Making better website navigation with an Ontological Folksonomy

The thirty second version

Machine tags are useful for things other than machine-oriented information. They really end up being a shorthand of the RDF model I’ve been blogging about in several posts. The future of tag clouds and websites is going to be to enable this to work more smoothly.

The only tag advance: Machine tags

Since everybody realized that tags were a really cool thing, we’ve had exactly one advance — machine tags. Machine tags were cooked up when people started realizing that there was certain useful tagable data that wasn’t support in flickr tags, but that ought to be accessible — mostly geographical data. So they created the ability to have a predicate for extra data in tags on some of the popular systems, so that you could communicate more sophisticated ideas through a tag.

The “machine” part is really a misnomer. There’s no reason why you couldn’t do more sophisticated things with them for the user.

So, we’ve talked about what the whole semantic web effort is based upon, what works, what doesn’t work, and how a website has a hidden RDF data model built in already that we can exploit. Now, we’re ready to tackle the big bang: Ontological Folksonomies.

In my mind, there is a direction forward from a straightforward folksonomy “tagging” system. The model should be similar enough to the RDF model that you could one day suck it into an RDF triple store. But it also needs to be useful. Remember… people get tags, thanks to flickr and No matter how advanced you get, you still need to start out with allowing people to just say “Tag this picture with ‘hot babe’”

The first try

I tried doing ontological tags for recently. The main way I implemented this was letting you take a regular tag and add a definition to it that could contain a text string, a set of related tags, and a set of alias tags. So you would specify a list of tags, some of them defined, some of them not.

The problem is, this doesn’t solve the same sort of larger problems that RDF tries to solve and the way I implemented it was kinda a pain to deal with in various ways. I’d used a formatted text file that even I couldn’t get write because I was trying to bash it out as quick as I could.

But what I do like is that I could put in an explanation for what a tag meant, instead of relying on the user’s knowledge to know that the reason why the woman’s skin was so smooth but her eyes were dramatically dark was because I used infrared film.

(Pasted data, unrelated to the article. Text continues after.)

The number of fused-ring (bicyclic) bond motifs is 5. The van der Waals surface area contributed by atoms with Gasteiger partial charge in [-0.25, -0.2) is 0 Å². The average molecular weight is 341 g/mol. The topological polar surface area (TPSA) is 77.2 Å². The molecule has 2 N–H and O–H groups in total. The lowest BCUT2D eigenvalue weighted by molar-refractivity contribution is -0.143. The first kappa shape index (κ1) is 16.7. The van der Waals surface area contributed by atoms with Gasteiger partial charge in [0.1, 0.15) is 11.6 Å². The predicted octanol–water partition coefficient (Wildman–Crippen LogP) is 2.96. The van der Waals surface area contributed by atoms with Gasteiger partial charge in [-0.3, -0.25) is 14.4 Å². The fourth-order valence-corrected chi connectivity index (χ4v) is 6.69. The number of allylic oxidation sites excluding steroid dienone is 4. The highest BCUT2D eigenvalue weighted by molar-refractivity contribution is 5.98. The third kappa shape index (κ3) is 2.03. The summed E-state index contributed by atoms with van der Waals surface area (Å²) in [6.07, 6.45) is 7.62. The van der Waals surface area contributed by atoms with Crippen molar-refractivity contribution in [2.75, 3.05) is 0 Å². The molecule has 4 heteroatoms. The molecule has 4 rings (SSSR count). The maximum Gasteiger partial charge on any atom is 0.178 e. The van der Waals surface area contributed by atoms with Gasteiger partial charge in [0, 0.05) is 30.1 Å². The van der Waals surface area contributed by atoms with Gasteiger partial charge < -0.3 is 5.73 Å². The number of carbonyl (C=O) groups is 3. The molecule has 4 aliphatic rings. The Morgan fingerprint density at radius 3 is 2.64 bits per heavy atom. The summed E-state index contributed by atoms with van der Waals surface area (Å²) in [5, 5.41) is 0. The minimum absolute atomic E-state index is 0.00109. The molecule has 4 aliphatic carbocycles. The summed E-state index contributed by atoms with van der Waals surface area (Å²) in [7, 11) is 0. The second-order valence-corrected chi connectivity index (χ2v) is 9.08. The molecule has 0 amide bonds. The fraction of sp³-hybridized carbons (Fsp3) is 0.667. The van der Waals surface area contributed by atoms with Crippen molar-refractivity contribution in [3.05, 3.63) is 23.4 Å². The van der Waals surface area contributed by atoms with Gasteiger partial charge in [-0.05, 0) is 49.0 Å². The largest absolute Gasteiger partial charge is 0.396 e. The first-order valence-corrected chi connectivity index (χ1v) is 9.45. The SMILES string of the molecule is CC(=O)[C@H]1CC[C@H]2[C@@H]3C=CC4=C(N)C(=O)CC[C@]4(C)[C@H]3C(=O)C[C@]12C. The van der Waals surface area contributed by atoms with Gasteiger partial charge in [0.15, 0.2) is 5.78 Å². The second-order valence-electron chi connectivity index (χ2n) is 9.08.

The second try

I decided this wasn’t quite right, so I decided to start over with the basic concepts. The central goal is that, regardless of if you are talking about things that are machine-parsable or intended for human use, you want to define tags more tightly, but retain the uncontrolled aspect of things. I suggest three ways to do this:

First, you want to be able to define a tag more tightly. You want to be able to say “For just my site, when I say ‘lori’ I mean my wife’s friend Lori.”

Second, you also want to be able to define categories of tags. For example, I should be able to tell the difference between my dog Gidget and the movie character Gidget. Or 35mm film vs. a 35mm focal length lens.

And finally, you want to be able to store various other esoteric metainformation, like geographic coordinates.

The way I see things, the first two have a fairly easy solution in Rm: The tag object has a “subject” field that is a path. It has a “verb” field that is a text field and a path. And it has an “object” field that’s text with optional typed extra information.

So, a tag, like you know from flickr or looks like this:

{current page} --( tag: ) --> {tag}

But we can also create things like:

{current page} --( tag: /wh/people/ )--> "oren"

or, if we know two people with the same name,

{current page} --( linktag: /wh/people/ )--> "lori" | /wh/people/wifes_friends/lori/

or store detailed information like

{current page} --( geotag: ) --> "42.39561 -71.13051" | 42.39561, -71.13051

Note that sometimes you have bare strings, but sometimes you have URIs or more complex information. The system still provides the path-of-least-resistance simple tagging setup, but allows you to layer complexity on top of this.

So when I go to /wh/people/ it will now give a listing of the various people who I might be talking about and let you select just the pages that deal with a specific person. This can be set up, wiki-style, by the end-user. This is one of those cases where I realized that, if it’s just another page on the site with a specified meaning, it’s much easier to create than trying to write a distinct system optimized for handling these details.

Now, I implemented the simplest type of tags on this site when I started out. All it would let me do is simple styled tags. And then I implemented more sophisticated tagging later, after I’d rolled it all out already. But this is fine, because part of the necessary feature-set of an ontological folksonomy is that you need to be able to start out easy, with simple tags, and then be able to better define tags down the road…

Things you MUST do

Don’t destroy the existing model

Users are going to be very unhappy if they are FORCED to embrace anything more complicated than regular tags from the start. So you want to make sure that the default, simplest, easiest to get to option is still the addition of plain old tags.

Allow refactoring

What you want is to be able to tag things at the beginning with “cat”, “person”, and “ruby” and be able to later on specify that “cat” and “person” are of the type “photographic subject” and “ruby” is of the type “programming language” without going in and touching every page. Similarly, you might want to change “ruby” to have a link to the Ruby website down the road. So I have a bunch of functionality on the editing interface of my site to enable this.